U.S. drone strike targets al-Shabab commander in Somalia
A U.S. drone strike May 27 targeted a senior military commander of al-Shabab in Somalia, the Pentagon said June 1, adding that they can’t confirm yet if he was killed.
U.S. officials also said that American forces provided some support to an African-led military operation in Somalia that targeted Mohamed Dulyadayn, who is believed to be the mastermind of the Garissa University attack in Kenya in April 2015 which killed 148 people. Dulyadayn is also known as Kuno Gamadere.
The officials were not authorized to discuss the operation publicly and spoke on condition of anonymity. They said they did not have details of that operation and they have not yet confirmed if Dulyadayn was killed. They said the U.S. did not conduct the operation, but provided advice and assistance.
Pentagon press secretary Peter Cook said that the U.S. drone strike in south-central Somalia targeted Abdullahi Haji Da’ud, a key coordinator of al-Shabab attacks in the region. Da’ud also previously served as head of the group’s intelligence.
“We are confident that the removal from the terrorist network of this experienced al-Shabaab commander with extensive operational experience will disrupt near-term attack planning, potentially saving many innocent lives,” Cook said, adding that the U.S. is still assessing the results of the strike.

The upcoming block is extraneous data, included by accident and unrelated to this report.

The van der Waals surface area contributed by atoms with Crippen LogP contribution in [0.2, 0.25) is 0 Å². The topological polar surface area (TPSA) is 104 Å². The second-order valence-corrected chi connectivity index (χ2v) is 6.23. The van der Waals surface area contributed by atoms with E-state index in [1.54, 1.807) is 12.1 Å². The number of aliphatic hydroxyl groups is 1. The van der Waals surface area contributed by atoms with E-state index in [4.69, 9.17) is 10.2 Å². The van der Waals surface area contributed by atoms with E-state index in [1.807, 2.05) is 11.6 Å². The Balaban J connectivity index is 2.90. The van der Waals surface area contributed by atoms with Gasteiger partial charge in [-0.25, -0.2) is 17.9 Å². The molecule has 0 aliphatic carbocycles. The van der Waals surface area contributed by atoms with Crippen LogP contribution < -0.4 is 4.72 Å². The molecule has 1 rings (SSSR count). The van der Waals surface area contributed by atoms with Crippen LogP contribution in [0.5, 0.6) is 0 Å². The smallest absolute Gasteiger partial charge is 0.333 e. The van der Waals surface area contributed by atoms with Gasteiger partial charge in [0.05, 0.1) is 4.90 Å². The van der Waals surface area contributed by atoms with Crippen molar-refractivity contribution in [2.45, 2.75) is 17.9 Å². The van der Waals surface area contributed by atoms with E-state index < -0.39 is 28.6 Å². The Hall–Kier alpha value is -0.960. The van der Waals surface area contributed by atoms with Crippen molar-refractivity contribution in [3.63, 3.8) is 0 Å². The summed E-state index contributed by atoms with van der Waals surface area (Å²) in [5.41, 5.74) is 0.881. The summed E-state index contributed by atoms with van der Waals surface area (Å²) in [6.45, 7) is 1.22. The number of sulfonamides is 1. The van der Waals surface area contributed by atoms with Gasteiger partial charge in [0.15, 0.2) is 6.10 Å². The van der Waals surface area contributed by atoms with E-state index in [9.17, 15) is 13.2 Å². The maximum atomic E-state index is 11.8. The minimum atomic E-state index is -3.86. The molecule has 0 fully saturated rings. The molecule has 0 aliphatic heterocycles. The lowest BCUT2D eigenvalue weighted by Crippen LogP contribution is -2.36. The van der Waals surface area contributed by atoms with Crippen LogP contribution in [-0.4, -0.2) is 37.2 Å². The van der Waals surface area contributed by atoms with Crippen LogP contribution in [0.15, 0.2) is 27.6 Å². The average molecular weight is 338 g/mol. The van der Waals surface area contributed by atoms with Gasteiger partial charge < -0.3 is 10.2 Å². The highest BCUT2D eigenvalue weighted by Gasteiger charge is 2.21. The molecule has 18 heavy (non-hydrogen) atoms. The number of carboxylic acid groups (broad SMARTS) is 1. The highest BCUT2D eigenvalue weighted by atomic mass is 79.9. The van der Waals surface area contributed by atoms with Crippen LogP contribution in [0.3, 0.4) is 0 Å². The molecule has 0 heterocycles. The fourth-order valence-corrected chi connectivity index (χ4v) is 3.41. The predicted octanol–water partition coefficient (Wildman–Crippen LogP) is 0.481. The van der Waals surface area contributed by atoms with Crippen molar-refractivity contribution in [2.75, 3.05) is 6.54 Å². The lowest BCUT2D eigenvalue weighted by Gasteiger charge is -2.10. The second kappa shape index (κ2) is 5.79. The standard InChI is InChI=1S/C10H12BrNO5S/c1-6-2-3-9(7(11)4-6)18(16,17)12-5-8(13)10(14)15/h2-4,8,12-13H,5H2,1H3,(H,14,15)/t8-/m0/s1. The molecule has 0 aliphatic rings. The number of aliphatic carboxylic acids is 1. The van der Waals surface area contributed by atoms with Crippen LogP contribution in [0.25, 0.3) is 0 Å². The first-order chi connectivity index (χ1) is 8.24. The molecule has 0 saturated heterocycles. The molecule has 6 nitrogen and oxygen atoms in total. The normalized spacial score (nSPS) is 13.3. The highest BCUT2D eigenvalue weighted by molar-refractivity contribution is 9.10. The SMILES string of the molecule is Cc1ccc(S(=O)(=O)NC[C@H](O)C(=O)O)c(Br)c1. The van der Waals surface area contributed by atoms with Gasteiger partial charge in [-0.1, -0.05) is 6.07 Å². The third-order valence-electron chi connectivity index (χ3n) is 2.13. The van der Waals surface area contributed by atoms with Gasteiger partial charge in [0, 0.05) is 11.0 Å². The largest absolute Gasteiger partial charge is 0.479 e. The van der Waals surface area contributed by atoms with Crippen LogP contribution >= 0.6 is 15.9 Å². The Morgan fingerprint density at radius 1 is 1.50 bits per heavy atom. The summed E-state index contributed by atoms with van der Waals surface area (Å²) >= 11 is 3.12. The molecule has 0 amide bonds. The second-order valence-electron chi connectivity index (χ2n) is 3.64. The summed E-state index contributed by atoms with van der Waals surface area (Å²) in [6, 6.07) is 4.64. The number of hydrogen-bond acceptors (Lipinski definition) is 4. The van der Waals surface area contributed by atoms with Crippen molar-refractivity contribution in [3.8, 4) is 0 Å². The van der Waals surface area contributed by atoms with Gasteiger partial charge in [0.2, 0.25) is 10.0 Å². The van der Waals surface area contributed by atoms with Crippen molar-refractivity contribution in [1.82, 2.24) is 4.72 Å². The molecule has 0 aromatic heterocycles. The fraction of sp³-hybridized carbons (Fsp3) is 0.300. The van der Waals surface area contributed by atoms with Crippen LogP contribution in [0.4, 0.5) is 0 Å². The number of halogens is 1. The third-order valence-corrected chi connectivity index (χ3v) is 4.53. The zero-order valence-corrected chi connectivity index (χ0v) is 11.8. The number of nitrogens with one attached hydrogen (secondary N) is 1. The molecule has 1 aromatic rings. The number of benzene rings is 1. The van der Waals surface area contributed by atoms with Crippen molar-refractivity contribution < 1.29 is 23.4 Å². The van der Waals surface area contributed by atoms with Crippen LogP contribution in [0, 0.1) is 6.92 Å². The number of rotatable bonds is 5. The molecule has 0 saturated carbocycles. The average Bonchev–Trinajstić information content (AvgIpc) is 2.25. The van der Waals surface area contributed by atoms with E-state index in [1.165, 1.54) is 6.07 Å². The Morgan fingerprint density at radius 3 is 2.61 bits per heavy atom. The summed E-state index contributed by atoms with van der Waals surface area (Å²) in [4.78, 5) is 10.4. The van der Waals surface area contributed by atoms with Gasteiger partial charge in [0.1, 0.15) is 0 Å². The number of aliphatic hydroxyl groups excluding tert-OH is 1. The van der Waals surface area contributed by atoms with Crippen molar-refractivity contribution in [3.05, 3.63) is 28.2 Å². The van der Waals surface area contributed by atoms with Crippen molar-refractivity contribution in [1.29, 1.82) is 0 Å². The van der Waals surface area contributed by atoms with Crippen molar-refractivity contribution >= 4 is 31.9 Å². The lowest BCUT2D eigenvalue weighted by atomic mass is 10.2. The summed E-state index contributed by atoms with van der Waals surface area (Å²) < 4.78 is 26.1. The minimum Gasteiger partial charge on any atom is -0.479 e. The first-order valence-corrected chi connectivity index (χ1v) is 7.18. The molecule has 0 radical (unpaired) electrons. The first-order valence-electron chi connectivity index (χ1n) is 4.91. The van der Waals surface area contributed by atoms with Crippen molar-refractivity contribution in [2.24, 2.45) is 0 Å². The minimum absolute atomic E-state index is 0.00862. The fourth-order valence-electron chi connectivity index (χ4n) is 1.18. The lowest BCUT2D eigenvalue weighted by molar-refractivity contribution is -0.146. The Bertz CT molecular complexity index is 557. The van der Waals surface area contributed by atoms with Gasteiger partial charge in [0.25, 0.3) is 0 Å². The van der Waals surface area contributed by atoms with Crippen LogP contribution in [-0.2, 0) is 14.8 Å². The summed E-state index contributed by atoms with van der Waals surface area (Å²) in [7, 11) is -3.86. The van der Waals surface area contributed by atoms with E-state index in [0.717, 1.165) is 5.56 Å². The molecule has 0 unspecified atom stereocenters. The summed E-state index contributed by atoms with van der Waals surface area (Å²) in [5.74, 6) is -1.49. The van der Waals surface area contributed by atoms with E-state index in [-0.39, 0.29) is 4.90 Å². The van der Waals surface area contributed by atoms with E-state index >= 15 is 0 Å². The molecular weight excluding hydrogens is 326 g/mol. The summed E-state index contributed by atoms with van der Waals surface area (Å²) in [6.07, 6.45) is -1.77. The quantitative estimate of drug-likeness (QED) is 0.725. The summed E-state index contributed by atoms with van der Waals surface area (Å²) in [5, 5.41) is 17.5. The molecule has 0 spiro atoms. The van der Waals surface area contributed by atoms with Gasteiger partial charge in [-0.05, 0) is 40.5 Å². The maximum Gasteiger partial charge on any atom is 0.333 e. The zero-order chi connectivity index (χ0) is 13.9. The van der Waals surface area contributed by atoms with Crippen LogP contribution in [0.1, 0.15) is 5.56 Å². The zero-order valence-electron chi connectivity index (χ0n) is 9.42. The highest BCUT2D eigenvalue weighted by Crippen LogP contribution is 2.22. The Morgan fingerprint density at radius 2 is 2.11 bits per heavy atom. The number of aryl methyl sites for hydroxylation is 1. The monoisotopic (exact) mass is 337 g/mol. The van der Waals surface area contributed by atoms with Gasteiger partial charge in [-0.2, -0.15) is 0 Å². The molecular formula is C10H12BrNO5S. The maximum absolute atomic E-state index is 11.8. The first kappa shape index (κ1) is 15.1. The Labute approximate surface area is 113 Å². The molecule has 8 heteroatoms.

The strike comes two months after a similar drone attack in Somalia killed an al-Shabab leader, Hassan Ali Dhoore.
Dhoore helped facilitate a deadly Christmas Day 2014 attack at Mogadishu International Airport and a March 2015 attack at the Maka al-Mukarramah Hotel.
The U.S. has routinely provided support, including helicopter transportation at times, for troops from the African Union Mission in Somalia (AMISOM), which is the peacekeeping operation there. AP
Philippine navy commissions its first landing dock vessel
The Philippine navy commissioned its first amphibious landing dock and three smaller landing craft June 1 as it continues to modernize its fleet amid a territorial row with China in the South China Sea.
President Benigno Aquino III said the landing dock BRP Tarlac, which can transport a landing force, is now the navy’s biggest ship. It was acquired under a 60.1 billion peso ($1.3 billion) military modernization program begun in 2010, he said at the navy’s 118th anniversary ceremony.
Over the years, the Philippine military has deteriorated to become one of Asia’s weakest. Aquino said his government has upgraded its capabilities through the modernization program.
The 123-meter (400-foot) landing dock, which can also carry transport helicopters, is the first of two such vessels for the navy. The second, also built in Indonesia, is expected to be delivered next year.
The three smaller landing craft were bought from Australia to augment two similar vessels donated earlier by the Australian government.
Aquino, whose six-year term ends on June 30, said a general purpose oceanographic research vessel that can help map the seabed is also expected to be delivered in June. Also being acquired are two frigates, two anti-submarine warfare helicopters, and a high endurance cutter, he added.
Navy chief Vice Admiral Ceasar Taccad vowed to defend the country’s territory.
“Today, the enemy stands at our doorstep and we can no longer over-exaggerate the urgency of the threat against our maritime interests and possibly our territorial integrity,” he said. AP